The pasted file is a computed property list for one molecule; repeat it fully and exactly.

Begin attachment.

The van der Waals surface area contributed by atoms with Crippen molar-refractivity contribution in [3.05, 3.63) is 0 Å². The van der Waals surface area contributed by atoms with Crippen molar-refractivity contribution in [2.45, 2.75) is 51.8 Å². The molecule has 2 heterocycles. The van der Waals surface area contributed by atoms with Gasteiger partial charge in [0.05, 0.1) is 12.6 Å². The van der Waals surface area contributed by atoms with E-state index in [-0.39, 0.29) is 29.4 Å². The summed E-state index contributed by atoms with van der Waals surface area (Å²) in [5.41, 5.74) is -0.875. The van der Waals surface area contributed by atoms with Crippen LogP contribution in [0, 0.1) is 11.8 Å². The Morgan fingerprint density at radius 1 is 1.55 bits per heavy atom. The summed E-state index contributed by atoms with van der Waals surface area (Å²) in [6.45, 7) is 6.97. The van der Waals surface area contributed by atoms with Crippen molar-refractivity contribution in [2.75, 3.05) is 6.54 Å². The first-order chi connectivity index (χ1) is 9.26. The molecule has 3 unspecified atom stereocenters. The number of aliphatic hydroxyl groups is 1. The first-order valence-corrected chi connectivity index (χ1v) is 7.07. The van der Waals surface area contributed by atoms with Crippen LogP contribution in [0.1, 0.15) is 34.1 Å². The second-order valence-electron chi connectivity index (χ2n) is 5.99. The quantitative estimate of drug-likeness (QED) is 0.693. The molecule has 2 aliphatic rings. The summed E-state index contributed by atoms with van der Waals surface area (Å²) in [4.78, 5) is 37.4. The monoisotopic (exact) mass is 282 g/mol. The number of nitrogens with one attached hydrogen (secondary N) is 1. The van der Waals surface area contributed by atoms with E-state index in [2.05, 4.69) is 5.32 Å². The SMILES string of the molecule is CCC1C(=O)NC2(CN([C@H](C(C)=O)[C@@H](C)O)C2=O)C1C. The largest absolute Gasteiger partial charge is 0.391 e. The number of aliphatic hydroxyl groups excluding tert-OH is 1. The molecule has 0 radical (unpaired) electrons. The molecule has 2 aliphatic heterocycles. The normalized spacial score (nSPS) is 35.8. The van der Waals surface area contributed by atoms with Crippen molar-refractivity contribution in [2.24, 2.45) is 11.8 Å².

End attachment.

The van der Waals surface area contributed by atoms with Crippen molar-refractivity contribution in [3.05, 3.63) is 0 Å². The van der Waals surface area contributed by atoms with Crippen molar-refractivity contribution in [2.45, 2.75) is 51.8 Å². The molecule has 2 heterocycles. The van der Waals surface area contributed by atoms with Gasteiger partial charge in [0.05, 0.1) is 12.6 Å². The van der Waals surface area contributed by atoms with E-state index in [-0.39, 0.29) is 29.4 Å². The summed E-state index contributed by atoms with van der Waals surface area (Å²) in [5.41, 5.74) is -0.875. The van der Waals surface area contributed by atoms with Crippen LogP contribution in [0, 0.1) is 11.8 Å². The Morgan fingerprint density at radius 1 is 1.55 bits per heavy atom. The summed E-state index contributed by atoms with van der Waals surface area (Å²) in [6.45, 7) is 6.97. The van der Waals surface area contributed by atoms with Crippen molar-refractivity contribution in [2.75, 3.05) is 6.54 Å². The first-order chi connectivity index (χ1) is 9.26. The molecule has 3 unspecified atom stereocenters. The number of aliphatic hydroxyl groups is 1. The first-order valence-corrected chi connectivity index (χ1v) is 7.07. The van der Waals surface area contributed by atoms with Crippen LogP contribution in [0.1, 0.15) is 34.1 Å². The second-order valence-electron chi connectivity index (χ2n) is 5.99. The quantitative estimate of drug-likeness (QED) is 0.693. The molecule has 2 aliphatic rings. The summed E-state index contributed by atoms with van der Waals surface area (Å²) in [4.78, 5) is 37.4. The monoisotopic (exact) mass is 282 g/mol. The number of nitrogens with one attached hydrogen (secondary N) is 1. The van der Waals surface area contributed by atoms with E-state index in [2.05, 4.69) is 5.32 Å². The SMILES string of the molecule is CCC1C(=O)NC2(CN([C@H](C(C)=O)[C@@H](C)O)C2=O)C1C. The largest absolute Gasteiger partial charge is 0.391 e. The number of aliphatic hydroxyl groups excluding tert-OH is 1. The molecule has 0 radical (unpaired) electrons. The molecule has 2 aliphatic heterocycles. The normalized spacial score (nSPS) is 35.8. The van der Waals surface area contributed by atoms with Crippen molar-refractivity contribution in [2.24, 2.45) is 11.8 Å².